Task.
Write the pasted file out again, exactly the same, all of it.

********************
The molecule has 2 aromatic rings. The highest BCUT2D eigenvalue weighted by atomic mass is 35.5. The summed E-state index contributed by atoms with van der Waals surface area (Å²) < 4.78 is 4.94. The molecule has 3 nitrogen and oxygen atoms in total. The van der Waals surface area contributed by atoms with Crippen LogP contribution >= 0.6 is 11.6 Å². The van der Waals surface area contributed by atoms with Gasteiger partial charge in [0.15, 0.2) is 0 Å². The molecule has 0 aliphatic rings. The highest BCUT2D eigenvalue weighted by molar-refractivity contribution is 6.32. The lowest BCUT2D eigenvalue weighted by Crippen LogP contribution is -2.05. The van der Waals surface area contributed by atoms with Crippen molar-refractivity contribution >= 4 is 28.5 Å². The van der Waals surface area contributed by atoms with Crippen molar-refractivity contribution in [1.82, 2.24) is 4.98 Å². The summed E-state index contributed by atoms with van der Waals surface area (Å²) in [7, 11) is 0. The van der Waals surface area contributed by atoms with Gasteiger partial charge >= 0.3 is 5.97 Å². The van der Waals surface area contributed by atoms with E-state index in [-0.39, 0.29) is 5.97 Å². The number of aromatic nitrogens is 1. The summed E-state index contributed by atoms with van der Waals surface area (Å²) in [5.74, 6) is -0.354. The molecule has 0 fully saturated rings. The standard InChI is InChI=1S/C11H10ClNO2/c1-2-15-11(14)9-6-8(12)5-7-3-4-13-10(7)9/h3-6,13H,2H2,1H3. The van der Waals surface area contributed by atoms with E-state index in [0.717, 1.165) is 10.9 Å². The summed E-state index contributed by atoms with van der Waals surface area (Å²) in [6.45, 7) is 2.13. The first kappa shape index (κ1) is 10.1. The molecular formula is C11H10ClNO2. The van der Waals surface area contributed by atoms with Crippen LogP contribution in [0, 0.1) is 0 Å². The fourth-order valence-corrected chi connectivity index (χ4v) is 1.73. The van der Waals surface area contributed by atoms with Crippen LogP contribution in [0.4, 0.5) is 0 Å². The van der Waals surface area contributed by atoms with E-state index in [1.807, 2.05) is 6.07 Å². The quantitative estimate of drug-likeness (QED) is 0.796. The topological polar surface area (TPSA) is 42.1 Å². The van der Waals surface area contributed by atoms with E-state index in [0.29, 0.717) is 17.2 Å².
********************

The molecule has 2 aromatic rings. The highest BCUT2D eigenvalue weighted by atomic mass is 35.5. The summed E-state index contributed by atoms with van der Waals surface area (Å²) < 4.78 is 4.94. The molecule has 3 nitrogen and oxygen atoms in total. The van der Waals surface area contributed by atoms with Crippen LogP contribution >= 0.6 is 11.6 Å². The van der Waals surface area contributed by atoms with Gasteiger partial charge in [0.15, 0.2) is 0 Å². The molecule has 0 aliphatic rings. The highest BCUT2D eigenvalue weighted by molar-refractivity contribution is 6.32. The lowest BCUT2D eigenvalue weighted by Crippen LogP contribution is -2.05. The van der Waals surface area contributed by atoms with Crippen molar-refractivity contribution >= 4 is 28.5 Å². The van der Waals surface area contributed by atoms with Crippen molar-refractivity contribution in [1.82, 2.24) is 4.98 Å². The summed E-state index contributed by atoms with van der Waals surface area (Å²) in [7, 11) is 0. The van der Waals surface area contributed by atoms with Gasteiger partial charge >= 0.3 is 5.97 Å². The van der Waals surface area contributed by atoms with E-state index in [-0.39, 0.29) is 5.97 Å². The number of aromatic nitrogens is 1. The summed E-state index contributed by atoms with van der Waals surface area (Å²) in [5.74, 6) is -0.354. The molecule has 0 fully saturated rings. The standard InChI is InChI=1S/C11H10ClNO2/c1-2-15-11(14)9-6-8(12)5-7-3-4-13-10(7)9/h3-6,13H,2H2,1H3. The van der Waals surface area contributed by atoms with E-state index in [0.717, 1.165) is 10.9 Å². The summed E-state index contributed by atoms with van der Waals surface area (Å²) in [6.45, 7) is 2.13. The first kappa shape index (κ1) is 10.1. The molecular formula is C11H10ClNO2. The van der Waals surface area contributed by atoms with Crippen LogP contribution in [0, 0.1) is 0 Å². The fourth-order valence-corrected chi connectivity index (χ4v) is 1.73. The van der Waals surface area contributed by atoms with Crippen LogP contribution in [0.4, 0.5) is 0 Å². The van der Waals surface area contributed by atoms with E-state index in [1.807, 2.05) is 6.07 Å². The quantitative estimate of drug-likeness (QED) is 0.796. The topological polar surface area (TPSA) is 42.1 Å². The van der Waals surface area contributed by atoms with E-state index in [0.29, 0.717) is 17.2 Å².